In an emergency like a water main break, hurricane, or flood, it may not be safe to use the water. In such cases, it is important to know what to do to prevent certain illnesses from the bad water at home.
If you know or suspect that your water at home is contaminated, don’t use that water for drinking, cooking, washing dishes, or brushing your teeth. However, to make the water safe for drinking, cooking, and personal hygiene, you should boil, disinfect, or filter it.
If you don’t have safe or bottled water, the next best thing to do is boil the water and make it safe to drink. Boiling is the safest method to kill disease-causing germs, including viruses, bacteria, and parasites.
You can improve the taste of boiled water by pouring it from one container to another, then letting it stand for a few hours, or by adding a pinch of salt for each liter of boiled water.
In addition, there are a few steps you need to go through to boil the water:
- Boil the water for 3 minutes.
- Let the boiled water cool.
- Store the boiled water in sanitized containers.
When you don’t have bottled water and boiling the bad water is impossible, you can make small quantities of water safe to drink by using chemicals such as unscented household chlorine bleach, iodine, or chlorine dioxide tablets.
Disinfectants can kill harmful or disease-causing viruses and bacteria. However, most disinfectants are not as effective as boiling for killing more resistant germs such as Cryptosporidium and Giardia.
To disinfect the water with bleach, you should follow these steps:
- Read the instructions on the bleach label for disinfecting drinking water.
- If the label doesn’t have instructions, check the ingredients on the label to find the sodium hypochlorite percentage. Then add the appropriate amount of bleach using a medicine dropper, teaspoon, or metric measure (millimeters).
For 1 quart or liter you will need: 2 drops of bleach ( if you have a dropper)
0.1 ml bleach ( if using a metric scale)
A tiny amount (if using a measuring spoon).
- Stir the mixture.
- Let it sit for at least 30 minutes before using it.
- Store the disinfected water in sanitized containers.
Another option to have clean drinking water is using chemical tablets. These tablets are used often by campers and hikers. They are available in different sizes and are made to treat specific amounts of water. Therefore, to treat the water, you need to follow the instructions on the label or package.
Chlorine dioxide tablets can kill all kinds of germs, including Cryptosporidium, if you follow the manufacturer’s instructions correctly. However, iodine tablets kill most germs but not Cryptosporidium. Moreover, water that has been treated with iodine is not recommended for pregnant women, people with thyroid problems, or people who are known to have hypersensitivity to iodine.
Many portable water filters can kill disease-causing bacteria and parasites such as Cryptosporidium and Giardia from drinking water. The most effective way to make the water safe is to use a reverse osmosis water filter, as it removes 98% of dissolved solids, which makes it healthier to drink. Reverse osmosis removes contaminants from unfiltered water or feeds water with a pre-filter before it forces water through a semipermeable membrane to remove dissolved solids.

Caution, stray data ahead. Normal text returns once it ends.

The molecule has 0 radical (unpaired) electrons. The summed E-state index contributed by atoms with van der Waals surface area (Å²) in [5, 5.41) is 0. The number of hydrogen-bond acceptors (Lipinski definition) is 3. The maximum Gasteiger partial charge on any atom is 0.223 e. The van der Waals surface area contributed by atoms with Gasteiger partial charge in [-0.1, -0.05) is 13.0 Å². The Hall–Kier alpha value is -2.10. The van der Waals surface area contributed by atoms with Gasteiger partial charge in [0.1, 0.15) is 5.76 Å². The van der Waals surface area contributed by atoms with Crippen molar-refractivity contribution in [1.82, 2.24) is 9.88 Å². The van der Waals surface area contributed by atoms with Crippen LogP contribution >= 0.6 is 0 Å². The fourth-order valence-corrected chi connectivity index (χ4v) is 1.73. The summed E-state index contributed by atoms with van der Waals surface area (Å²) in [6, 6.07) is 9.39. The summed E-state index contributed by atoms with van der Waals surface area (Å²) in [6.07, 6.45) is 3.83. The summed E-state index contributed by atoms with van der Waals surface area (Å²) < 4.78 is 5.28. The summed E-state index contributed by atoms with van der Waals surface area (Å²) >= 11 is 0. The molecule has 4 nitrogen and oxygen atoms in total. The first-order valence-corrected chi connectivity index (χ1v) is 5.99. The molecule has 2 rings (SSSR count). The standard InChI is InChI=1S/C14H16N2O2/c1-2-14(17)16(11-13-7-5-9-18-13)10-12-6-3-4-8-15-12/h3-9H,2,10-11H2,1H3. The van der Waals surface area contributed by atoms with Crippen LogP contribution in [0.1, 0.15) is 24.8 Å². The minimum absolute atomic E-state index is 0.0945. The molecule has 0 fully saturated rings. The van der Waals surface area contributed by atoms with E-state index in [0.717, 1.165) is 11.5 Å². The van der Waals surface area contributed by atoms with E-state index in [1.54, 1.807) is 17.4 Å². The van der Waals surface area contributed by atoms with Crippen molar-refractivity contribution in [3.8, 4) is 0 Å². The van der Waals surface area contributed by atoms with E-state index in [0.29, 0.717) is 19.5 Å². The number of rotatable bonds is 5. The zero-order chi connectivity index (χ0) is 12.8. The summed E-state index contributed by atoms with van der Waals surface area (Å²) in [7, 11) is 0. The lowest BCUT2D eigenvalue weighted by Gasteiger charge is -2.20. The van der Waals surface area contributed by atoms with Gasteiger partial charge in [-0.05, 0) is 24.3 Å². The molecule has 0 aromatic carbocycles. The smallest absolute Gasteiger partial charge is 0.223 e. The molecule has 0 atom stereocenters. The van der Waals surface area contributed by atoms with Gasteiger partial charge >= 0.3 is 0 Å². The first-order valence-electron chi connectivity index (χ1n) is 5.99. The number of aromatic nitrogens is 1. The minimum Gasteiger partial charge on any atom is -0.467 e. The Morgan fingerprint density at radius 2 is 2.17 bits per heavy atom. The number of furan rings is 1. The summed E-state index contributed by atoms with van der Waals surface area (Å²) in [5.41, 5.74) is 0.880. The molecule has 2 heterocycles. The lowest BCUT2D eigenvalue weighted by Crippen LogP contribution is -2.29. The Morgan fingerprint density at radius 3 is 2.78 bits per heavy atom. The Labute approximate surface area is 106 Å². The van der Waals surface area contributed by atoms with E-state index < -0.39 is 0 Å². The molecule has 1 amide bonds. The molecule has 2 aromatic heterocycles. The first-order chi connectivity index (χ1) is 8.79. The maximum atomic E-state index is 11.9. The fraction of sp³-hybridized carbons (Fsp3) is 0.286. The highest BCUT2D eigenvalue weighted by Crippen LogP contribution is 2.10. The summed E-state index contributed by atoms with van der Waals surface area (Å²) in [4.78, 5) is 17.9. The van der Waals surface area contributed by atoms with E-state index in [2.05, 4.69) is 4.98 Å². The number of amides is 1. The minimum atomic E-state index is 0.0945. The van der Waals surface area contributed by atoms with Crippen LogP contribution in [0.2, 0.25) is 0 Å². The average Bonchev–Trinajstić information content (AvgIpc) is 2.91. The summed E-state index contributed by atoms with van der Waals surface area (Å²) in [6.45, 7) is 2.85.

Every reverse osmosis water system carries a sediment filter and a carbon filter in addition to the RO membrane. The filters are either called pre-filters or post-filters depending on whether water passes through them before or after it passes through the membrane.
Photo by: “Fresh Water Systems” webpage
Each type of system contains one or more of the following filters:
- Sediment filters reduce particles such as dirt, dust, and rust.
- Carbon filters decrease volatile organic compounds (VOCs), chlorine, and other contaminants that give water a bad taste or odor.
- Semi-permeable membrane reduces total dissolved solids (TDS) by up to 98%.
Reverse osmosis systems usually last between 10 to 15 years. However, the prefilters and postfilters should be changed every six months to one year. Furthermore, the RO membrane should also be replaced every two to four years, depending on your water conditions.
Reverse osmosis may remove some bacteria, but bacteria could grow on the membrane and potentially enter the water supply.
Ultraviolet Light (UV Light):
- UV light can be used to eliminate some germs.
- Portable units that deliver a certain dose of UV light help disinfect small amounts of clear water. Moreover, the UV light doesn’t work well on cloudy water because small particles may block germs from the UV light.
- If the water is cloudy, you should filter it through a clean cloth, paper towel, or coffee filter, then draw off the clear water and disinfect it using UV light.
In emergencies, the sun’s rays can improve the quality of water, as it may reduce some germs in the water.
To disinfect the water using the sun, you should:
- Fill clean and clear plastic bottles with clear water since solar disinfection is not as effective on cloudy water because small particles may block germs from the light.
- If the water is cloudy, you should filter it through a clean cloth, paper towel, or coffee filter, then draw off the clear water and disinfect it using the sun.
- Lay the bottles down on their side and let them sit in the sun for six hours.
- Putting the bottles on a dark surface will help the sun rays disinfect the water more as the black color attracts sun rays.
In emergencies where your water is contaminated, you have many options to make that water safe to drink, cook, or use for personal hygiene again. Some of the most effective ways are boiling, disinfecting with chemicals, and using filters. There are other additional methods using ultraviolet light and solar disinfection, but these may not be as effective as the others.